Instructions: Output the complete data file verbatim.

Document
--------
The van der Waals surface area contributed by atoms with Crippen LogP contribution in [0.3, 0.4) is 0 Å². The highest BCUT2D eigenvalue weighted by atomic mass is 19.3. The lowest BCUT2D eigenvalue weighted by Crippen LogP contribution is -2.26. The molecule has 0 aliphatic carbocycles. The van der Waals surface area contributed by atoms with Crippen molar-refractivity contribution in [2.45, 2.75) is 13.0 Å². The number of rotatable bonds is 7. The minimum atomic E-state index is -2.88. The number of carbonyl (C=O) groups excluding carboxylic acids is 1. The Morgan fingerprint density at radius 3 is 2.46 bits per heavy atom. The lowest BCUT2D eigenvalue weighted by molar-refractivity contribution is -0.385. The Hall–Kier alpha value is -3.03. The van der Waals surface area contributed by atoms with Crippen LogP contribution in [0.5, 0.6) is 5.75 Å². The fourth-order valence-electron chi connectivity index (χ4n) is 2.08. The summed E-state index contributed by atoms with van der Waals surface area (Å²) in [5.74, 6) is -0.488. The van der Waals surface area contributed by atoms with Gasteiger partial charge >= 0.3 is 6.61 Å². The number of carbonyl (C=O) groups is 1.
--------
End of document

The van der Waals surface area contributed by atoms with Crippen LogP contribution in [0.3, 0.4) is 0 Å². The highest BCUT2D eigenvalue weighted by atomic mass is 19.3. The lowest BCUT2D eigenvalue weighted by Crippen LogP contribution is -2.26. The molecule has 0 aliphatic carbocycles. The van der Waals surface area contributed by atoms with Crippen molar-refractivity contribution in [2.45, 2.75) is 13.0 Å². The number of rotatable bonds is 7. The minimum atomic E-state index is -2.88. The number of carbonyl (C=O) groups excluding carboxylic acids is 1. The Morgan fingerprint density at radius 3 is 2.46 bits per heavy atom. The lowest BCUT2D eigenvalue weighted by molar-refractivity contribution is -0.385. The Hall–Kier alpha value is -3.03. The van der Waals surface area contributed by atoms with Crippen LogP contribution in [0.5, 0.6) is 5.75 Å². The fourth-order valence-electron chi connectivity index (χ4n) is 2.08. The summed E-state index contributed by atoms with van der Waals surface area (Å²) in [5.74, 6) is -0.488. The van der Waals surface area contributed by atoms with Gasteiger partial charge >= 0.3 is 6.61 Å². The number of carbonyl (C=O) groups is 1.